The Tap Desktop Calendar 2021 is here!

thetapinComicsLeave a Comment

`

The Tap Desktop Calendar 2021 is ready to be shipped!

–For orders in the UK/US/EU/Canada/Australia/Singapore/UAE and others please buy using the Paypal Buy button below. Due to COVID-19 restrictions, and to help reduce the risk, I am only able to ship in sets of 3 or 5. Prices include shipping 🙂 Choose from 3 calendars @ GBP 60 or 5 calendars @ GBP 80 below.

Choose no. of calendars

-For orders within India please buy here.

Here’s celebrating the little things that give us hope, every day, from beautiful houseplants to heart-warming conversations with family and friends. We need all the hope in the world for better and brighter times ahead! As always, thank you for supporting my work.

A life I’ve loved (Autumn leaves)

thetapinComicsLeave a Comment

I love collecting souvenirs from walks and travels: leaves, shells, feathers, stones. With autumn setting in, I thought this was a perfect way to celebrate the season. I made this piece with leaves I’ve collected from walks around Cambridge. The Oxalis triangularis (pretty flower-like leaf at the bottom) is a houseplant I dearly love and have managed to keep alive for almost a year now. The first leaf is from the gorgeous tulip trees that line the avenues in the Backs in Cambridge. The second is from my Pilea (Chinese money plant) — note how curly the edges are though they appear perfectly round on the plant. The third leaf is from the Beechwoods Nature Reserve near Great Shelford. I love looking up at beech canopies and how the angle of sunlight can change the colours! The cherry tree leaf (‘winds I’ve weathered’) is from the trees where I live, Cherry Hinton. I love how pretty cherry trees look in autumn, such beautiful gold-red shades! Both maple leaves are from trees in Cherry Hinton Hall Park. The oak has become a nice familiar tree, I picked up this classic beauty on a road near my place. The bracken fern leaf I found this autumn on a hike in Eskdale, Lake District – the plant that gives the hills their gold-brown colour. The second last leaf is from the mostly-ignored pile of leaves that collect below my Ficus houseplant, one I’ve had for over three years. The gingko (last leaf) is from trees somewhere in the town centre: I like how they’re one of the oldest species of tree (with all others in the family being extinct) but to me they always look fresh, new and welcoming.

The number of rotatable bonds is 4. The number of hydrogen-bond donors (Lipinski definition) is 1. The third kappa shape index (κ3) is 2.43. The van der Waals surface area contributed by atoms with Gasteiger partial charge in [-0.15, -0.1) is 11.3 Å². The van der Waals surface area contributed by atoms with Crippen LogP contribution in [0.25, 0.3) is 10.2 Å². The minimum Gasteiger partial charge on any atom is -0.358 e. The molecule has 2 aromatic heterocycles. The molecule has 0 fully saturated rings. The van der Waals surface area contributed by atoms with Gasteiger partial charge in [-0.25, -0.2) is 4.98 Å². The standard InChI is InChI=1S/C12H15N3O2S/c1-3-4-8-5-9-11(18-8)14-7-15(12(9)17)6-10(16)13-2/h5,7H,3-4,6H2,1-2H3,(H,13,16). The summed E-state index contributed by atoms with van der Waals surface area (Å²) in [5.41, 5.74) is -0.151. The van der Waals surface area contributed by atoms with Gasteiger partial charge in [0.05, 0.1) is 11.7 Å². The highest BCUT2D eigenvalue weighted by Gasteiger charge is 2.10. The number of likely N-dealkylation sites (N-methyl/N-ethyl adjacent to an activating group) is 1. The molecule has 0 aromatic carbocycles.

Buy this poster in India / Buy the framed print in India
Buy this poster outside India